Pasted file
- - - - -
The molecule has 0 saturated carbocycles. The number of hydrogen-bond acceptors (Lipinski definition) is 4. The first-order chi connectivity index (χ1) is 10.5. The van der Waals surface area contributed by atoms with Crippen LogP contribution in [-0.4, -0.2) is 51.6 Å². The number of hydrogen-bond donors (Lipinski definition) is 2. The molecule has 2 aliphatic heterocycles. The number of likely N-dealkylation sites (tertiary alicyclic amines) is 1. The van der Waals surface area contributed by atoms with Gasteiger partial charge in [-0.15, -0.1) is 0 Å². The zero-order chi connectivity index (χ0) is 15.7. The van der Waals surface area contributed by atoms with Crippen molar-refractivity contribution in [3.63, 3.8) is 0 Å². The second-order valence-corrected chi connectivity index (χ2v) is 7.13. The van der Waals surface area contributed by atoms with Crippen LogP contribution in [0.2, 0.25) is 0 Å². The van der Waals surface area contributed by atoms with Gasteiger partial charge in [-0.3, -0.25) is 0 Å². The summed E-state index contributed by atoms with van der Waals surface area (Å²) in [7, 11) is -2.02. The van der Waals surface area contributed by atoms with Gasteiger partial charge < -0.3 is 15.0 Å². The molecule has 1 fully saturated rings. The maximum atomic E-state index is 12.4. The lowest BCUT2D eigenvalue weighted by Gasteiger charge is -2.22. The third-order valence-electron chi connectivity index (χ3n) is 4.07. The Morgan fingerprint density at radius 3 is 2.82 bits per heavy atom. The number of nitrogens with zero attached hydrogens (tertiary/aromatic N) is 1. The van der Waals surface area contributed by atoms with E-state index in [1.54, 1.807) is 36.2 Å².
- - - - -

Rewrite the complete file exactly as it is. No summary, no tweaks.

The molecule has 0 saturated carbocycles. The number of hydrogen-bond acceptors (Lipinski definition) is 4. The first-order chi connectivity index (χ1) is 10.5. The van der Waals surface area contributed by atoms with Crippen LogP contribution in [-0.4, -0.2) is 51.6 Å². The number of hydrogen-bond donors (Lipinski definition) is 2. The molecule has 2 aliphatic heterocycles. The number of likely N-dealkylation sites (tertiary alicyclic amines) is 1. The van der Waals surface area contributed by atoms with Gasteiger partial charge in [-0.15, -0.1) is 0 Å². The zero-order chi connectivity index (χ0) is 15.7. The van der Waals surface area contributed by atoms with Crippen molar-refractivity contribution in [3.63, 3.8) is 0 Å². The second-order valence-corrected chi connectivity index (χ2v) is 7.13. The van der Waals surface area contributed by atoms with Crippen LogP contribution in [0.2, 0.25) is 0 Å². The van der Waals surface area contributed by atoms with Gasteiger partial charge in [-0.3, -0.25) is 0 Å². The summed E-state index contributed by atoms with van der Waals surface area (Å²) in [7, 11) is -2.02. The van der Waals surface area contributed by atoms with Gasteiger partial charge < -0.3 is 15.0 Å². The molecule has 1 fully saturated rings. The maximum atomic E-state index is 12.4. The lowest BCUT2D eigenvalue weighted by Gasteiger charge is -2.22. The third-order valence-electron chi connectivity index (χ3n) is 4.07. The Morgan fingerprint density at radius 3 is 2.82 bits per heavy atom. The number of nitrogens with zero attached hydrogens (tertiary/aromatic N) is 1. The van der Waals surface area contributed by atoms with E-state index in [1.54, 1.807) is 36.2 Å².